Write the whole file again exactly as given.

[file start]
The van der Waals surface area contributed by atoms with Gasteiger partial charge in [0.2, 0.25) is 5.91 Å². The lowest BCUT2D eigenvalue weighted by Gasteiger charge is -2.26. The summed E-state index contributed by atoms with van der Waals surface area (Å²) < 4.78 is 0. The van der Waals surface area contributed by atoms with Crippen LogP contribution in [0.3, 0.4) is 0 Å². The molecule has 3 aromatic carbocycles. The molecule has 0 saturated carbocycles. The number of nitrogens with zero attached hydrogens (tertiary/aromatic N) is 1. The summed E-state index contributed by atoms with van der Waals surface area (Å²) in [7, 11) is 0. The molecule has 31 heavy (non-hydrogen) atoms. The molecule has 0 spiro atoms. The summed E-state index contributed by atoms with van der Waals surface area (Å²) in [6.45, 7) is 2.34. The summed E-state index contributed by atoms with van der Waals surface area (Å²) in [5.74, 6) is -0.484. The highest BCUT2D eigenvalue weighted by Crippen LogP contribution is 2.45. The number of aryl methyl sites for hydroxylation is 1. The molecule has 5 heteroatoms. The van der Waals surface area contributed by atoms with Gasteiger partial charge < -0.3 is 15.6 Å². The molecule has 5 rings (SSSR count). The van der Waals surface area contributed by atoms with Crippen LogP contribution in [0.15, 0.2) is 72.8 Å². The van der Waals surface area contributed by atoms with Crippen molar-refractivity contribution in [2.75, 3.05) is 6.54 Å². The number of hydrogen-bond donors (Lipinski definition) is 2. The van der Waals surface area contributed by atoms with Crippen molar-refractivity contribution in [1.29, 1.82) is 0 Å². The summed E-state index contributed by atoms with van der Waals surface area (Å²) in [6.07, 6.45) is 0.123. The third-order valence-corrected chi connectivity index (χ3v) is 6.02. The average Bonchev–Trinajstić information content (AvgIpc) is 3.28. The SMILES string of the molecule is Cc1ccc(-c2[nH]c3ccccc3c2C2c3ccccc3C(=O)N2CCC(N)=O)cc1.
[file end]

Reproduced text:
The van der Waals surface area contributed by atoms with Gasteiger partial charge in [0.2, 0.25) is 5.91 Å². The lowest BCUT2D eigenvalue weighted by Gasteiger charge is -2.26. The summed E-state index contributed by atoms with van der Waals surface area (Å²) < 4.78 is 0. The van der Waals surface area contributed by atoms with Crippen LogP contribution in [0.3, 0.4) is 0 Å². The molecule has 3 aromatic carbocycles. The molecule has 0 saturated carbocycles. The number of nitrogens with zero attached hydrogens (tertiary/aromatic N) is 1. The summed E-state index contributed by atoms with van der Waals surface area (Å²) in [7, 11) is 0. The molecule has 31 heavy (non-hydrogen) atoms. The molecule has 0 spiro atoms. The summed E-state index contributed by atoms with van der Waals surface area (Å²) in [6.45, 7) is 2.34. The summed E-state index contributed by atoms with van der Waals surface area (Å²) in [5.74, 6) is -0.484. The highest BCUT2D eigenvalue weighted by Crippen LogP contribution is 2.45. The number of aryl methyl sites for hydroxylation is 1. The molecule has 5 heteroatoms. The van der Waals surface area contributed by atoms with Gasteiger partial charge < -0.3 is 15.6 Å². The molecule has 5 rings (SSSR count). The van der Waals surface area contributed by atoms with Crippen LogP contribution in [0.15, 0.2) is 72.8 Å². The van der Waals surface area contributed by atoms with Crippen molar-refractivity contribution in [2.75, 3.05) is 6.54 Å². The number of hydrogen-bond donors (Lipinski definition) is 2. The van der Waals surface area contributed by atoms with Crippen molar-refractivity contribution in [1.29, 1.82) is 0 Å². The summed E-state index contributed by atoms with van der Waals surface area (Å²) in [6.07, 6.45) is 0.123. The third-order valence-corrected chi connectivity index (χ3v) is 6.02. The average Bonchev–Trinajstić information content (AvgIpc) is 3.28. The SMILES string of the molecule is Cc1ccc(-c2[nH]c3ccccc3c2C2c3ccccc3C(=O)N2CCC(N)=O)cc1.